Global online video ad revenue doubles in 3 years

14/05/2015

YouTube and Facebook video ads are eating into TV commercial revues across the world, with global advertising revenue from online video doubled to $11.2 billion between 2011 and 2014, according to new research.

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The study, from IHS and Vidiro, also indicate that and video ad revenues will jump to $13.8bn in 2015.

“Online video advertising is exploding,” said Eleni Marouli, senior analyst, IHS Technology.
“Video has become a fixture in media plans as advertisers are familiar and happy with its format.”

Advertising is the principal mechanism of monetizing online video, generating more revenues than subscription or transactions, according to the IHS and Vidiro white paper.

IHS forecasts that by 2017, online video advertising revenues will reach $19 billion, with TV advertising budgets beginning to see cannibalization by digital in some markets. TV will make up only 28 percent of total advertising in Western Europe at that time.

The changing structure of online video: re-defining television

TV is taking a hit from online and on-demand video. In 2013, TV (also known as linear viewing) declined by seven minutes per person. In contrast, online video services have seen impressive growth and increasing viewing share in the past two years, with
YouTube’s numbers showing a 50 percent growth in hours watched, year on year.

The structure of the online video market is changing rapidly as well. As online content consumption grows, content production is also increasingly moving online. Technology companies, who traditionally focused on improving ad formats to increase their revenues, are now investing heavily in content to compete for TV ad budgets.

“YouTube leads the pack by combining a content strategy with an aggressive advertising strategy,” said Anna Stuart, senior analyst at IHS Technology. “YouTube advertising revenue in 2014 amounted to $4.2 billion, up in double digits from 2013.”

Programmatic buying and selling is rapidly taking hold of video, the white paper says. Paired with data and measurement standards, programmatic advertising is improving effectiveness and efficiency of the transactional process, as well as measurement, attribution and optimization.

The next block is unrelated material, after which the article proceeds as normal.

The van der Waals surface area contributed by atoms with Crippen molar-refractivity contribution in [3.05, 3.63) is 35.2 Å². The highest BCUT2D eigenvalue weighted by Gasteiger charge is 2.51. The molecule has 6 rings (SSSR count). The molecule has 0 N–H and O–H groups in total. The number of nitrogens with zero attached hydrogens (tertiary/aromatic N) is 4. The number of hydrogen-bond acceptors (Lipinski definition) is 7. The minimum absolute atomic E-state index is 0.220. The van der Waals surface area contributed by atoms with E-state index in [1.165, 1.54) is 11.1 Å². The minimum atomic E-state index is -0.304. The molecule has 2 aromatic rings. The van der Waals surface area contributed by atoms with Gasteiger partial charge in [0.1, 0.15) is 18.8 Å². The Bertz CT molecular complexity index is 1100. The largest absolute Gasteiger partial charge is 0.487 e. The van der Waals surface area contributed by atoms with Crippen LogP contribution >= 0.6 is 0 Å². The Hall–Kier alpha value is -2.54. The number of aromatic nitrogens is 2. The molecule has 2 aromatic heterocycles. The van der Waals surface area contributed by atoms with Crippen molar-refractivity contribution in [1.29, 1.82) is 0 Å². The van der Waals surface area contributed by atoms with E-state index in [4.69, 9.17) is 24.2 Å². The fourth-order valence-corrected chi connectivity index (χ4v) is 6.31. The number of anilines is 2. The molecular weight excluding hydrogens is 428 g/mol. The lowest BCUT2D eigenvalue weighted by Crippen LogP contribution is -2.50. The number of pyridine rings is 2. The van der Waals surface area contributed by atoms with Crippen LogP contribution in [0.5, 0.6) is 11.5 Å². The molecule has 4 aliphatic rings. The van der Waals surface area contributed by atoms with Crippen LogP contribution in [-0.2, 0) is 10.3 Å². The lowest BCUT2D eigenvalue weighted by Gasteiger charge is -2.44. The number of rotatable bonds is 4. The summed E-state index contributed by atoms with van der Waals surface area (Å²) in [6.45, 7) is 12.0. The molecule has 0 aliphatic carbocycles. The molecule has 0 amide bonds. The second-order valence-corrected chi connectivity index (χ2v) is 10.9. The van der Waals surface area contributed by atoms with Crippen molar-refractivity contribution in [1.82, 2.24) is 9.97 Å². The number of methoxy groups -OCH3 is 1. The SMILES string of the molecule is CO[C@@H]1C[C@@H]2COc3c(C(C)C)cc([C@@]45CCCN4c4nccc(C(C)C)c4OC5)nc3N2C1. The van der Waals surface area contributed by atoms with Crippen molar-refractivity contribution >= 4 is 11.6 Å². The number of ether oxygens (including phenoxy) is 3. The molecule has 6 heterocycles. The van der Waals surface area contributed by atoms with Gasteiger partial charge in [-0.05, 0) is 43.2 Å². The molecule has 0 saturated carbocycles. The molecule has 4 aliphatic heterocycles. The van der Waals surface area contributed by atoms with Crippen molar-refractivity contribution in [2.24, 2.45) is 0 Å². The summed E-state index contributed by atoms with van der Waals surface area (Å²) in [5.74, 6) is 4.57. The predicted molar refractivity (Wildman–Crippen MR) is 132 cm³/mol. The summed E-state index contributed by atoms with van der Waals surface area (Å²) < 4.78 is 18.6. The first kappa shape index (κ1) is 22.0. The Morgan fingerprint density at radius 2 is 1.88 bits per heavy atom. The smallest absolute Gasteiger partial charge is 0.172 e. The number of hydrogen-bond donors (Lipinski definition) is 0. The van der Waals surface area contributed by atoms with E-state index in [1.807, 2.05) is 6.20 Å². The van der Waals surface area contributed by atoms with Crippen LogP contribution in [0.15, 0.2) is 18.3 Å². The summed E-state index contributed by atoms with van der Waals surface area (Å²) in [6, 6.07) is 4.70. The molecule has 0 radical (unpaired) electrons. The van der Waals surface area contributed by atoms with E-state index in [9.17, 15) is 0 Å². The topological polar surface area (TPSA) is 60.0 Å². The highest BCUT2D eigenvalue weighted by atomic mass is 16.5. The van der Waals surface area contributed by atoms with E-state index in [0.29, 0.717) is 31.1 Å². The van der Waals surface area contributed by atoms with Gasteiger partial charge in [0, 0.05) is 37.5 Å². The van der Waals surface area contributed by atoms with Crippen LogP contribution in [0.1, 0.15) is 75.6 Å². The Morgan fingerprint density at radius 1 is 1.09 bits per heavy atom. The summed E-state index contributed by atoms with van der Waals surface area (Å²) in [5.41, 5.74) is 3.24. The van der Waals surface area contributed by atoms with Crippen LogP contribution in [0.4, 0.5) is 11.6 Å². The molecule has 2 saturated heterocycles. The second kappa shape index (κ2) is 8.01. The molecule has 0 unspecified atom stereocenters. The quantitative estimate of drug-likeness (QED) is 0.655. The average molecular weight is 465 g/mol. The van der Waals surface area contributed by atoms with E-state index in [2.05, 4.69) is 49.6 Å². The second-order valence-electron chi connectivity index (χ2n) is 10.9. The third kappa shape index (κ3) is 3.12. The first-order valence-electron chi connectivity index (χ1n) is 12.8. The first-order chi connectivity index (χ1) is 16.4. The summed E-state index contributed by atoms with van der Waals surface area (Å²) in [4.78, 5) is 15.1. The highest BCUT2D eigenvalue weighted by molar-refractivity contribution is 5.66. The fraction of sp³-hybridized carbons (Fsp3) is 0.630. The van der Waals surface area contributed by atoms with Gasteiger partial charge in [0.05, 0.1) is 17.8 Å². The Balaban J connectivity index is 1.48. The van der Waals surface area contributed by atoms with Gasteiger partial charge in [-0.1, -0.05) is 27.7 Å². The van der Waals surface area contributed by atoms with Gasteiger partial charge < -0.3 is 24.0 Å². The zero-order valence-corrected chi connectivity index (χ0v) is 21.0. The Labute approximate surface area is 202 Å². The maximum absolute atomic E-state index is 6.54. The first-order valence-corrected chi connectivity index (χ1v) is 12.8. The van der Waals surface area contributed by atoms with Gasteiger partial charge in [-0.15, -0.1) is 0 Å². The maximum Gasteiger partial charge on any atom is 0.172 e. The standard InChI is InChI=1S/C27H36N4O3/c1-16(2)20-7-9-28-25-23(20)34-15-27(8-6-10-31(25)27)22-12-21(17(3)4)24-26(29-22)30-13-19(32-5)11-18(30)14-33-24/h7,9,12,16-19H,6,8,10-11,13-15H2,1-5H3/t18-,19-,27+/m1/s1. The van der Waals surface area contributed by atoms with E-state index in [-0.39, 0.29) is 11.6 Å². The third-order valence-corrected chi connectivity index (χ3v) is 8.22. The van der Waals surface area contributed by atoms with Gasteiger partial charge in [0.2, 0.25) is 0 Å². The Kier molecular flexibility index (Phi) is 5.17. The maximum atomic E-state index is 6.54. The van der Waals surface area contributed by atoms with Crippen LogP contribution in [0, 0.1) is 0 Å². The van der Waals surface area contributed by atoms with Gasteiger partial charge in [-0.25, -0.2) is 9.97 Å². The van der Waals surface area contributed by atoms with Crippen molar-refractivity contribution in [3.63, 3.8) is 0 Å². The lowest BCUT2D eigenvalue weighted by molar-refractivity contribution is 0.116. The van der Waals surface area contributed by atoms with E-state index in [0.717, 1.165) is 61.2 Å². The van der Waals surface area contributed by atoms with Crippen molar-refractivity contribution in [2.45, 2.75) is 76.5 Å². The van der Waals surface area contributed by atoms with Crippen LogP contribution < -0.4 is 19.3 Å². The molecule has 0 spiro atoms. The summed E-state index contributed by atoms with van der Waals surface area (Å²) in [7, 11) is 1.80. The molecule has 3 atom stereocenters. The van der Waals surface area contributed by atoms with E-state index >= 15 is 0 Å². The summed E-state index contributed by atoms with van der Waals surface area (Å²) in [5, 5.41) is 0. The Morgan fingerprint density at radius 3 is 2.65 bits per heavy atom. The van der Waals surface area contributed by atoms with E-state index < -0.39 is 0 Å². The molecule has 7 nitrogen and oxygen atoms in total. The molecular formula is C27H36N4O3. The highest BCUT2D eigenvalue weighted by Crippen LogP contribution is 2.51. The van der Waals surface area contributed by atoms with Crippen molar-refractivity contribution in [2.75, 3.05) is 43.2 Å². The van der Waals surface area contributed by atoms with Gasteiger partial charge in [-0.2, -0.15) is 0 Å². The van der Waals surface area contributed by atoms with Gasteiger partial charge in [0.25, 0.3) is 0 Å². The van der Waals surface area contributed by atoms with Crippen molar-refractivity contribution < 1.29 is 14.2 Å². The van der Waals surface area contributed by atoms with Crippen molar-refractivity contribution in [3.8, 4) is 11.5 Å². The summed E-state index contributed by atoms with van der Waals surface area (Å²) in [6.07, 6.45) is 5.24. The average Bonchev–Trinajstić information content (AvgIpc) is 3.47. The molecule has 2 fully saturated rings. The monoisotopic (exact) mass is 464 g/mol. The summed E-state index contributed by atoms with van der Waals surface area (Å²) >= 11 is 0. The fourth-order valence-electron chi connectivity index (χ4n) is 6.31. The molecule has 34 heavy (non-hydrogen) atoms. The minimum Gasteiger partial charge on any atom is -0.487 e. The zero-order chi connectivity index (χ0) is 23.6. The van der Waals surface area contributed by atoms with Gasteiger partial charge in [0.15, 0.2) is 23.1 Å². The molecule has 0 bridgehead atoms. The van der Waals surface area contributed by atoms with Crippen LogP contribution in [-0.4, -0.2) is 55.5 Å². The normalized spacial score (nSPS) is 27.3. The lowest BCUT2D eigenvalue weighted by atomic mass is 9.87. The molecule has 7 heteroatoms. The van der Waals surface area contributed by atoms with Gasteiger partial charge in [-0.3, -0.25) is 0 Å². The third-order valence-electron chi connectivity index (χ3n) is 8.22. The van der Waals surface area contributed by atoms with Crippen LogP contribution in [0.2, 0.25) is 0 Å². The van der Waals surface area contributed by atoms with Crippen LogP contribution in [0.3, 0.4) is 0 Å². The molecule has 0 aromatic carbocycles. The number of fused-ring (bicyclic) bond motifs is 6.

Facebook is significant threat to online video publishers

In 2014, Facebook surpassed YouTube as the leader in online video impressions. “Despite its late start into video, Facebook will be a significant threat to online video publishers for ad revenue,” Marouli said. “We forecast that it will account for 25.7 percent of all online video ad revenue by 2018.”

Facebook has one of the strongest video strategies both in terms of content and monetization, according to the IHS white paper. It is working closely with premium publishers to distribute content and is expanding its video ad solutions to provide strong format and targeting capabilities.

A new approach to measure Multichannel Networks (MCNs)

Since online video is here to stay, understanding how it performs is crucial. VIDIRO curates YouTube inventory to collect detailed information on the top 1.5 million performing channels, including the MCN affiliation for each.

The database stores all data relating to views, subscribers and audience engagement for these 1.5 million channels containing 122 million videos and is updated daily and hourly for the top performing segments, providing a MCN ‘fingerprint’. Using the wealth of data available from YouTube, the Vidiro MCN ‘fingerprint’ offers a more comprehensive and comparable way to measure the audience share of an MCN across the whole YouTube universe. It offers a quick way to evaluate MCN performance, scale and structure to competitors and peers.

“Stylehaul’s share of views in the top 10,000 YouTube channels is 10 percent’s of Vevo’s,” said Simon Factor, CEO of Vidiro. “But they compete strongly with Vevo across the long tail in terms of subscriber growth, picking up one subscriber for every two Vevo gains.”

Such a statistic demonstrates a high level of engagement amongst Stylehaul fans, but it also points towards differences in how fans consume beauty versus music videos. Due to the music playlisting feature on YouTube, users rely on auto-play and are less inclined to click and subscribe on individual music channels.

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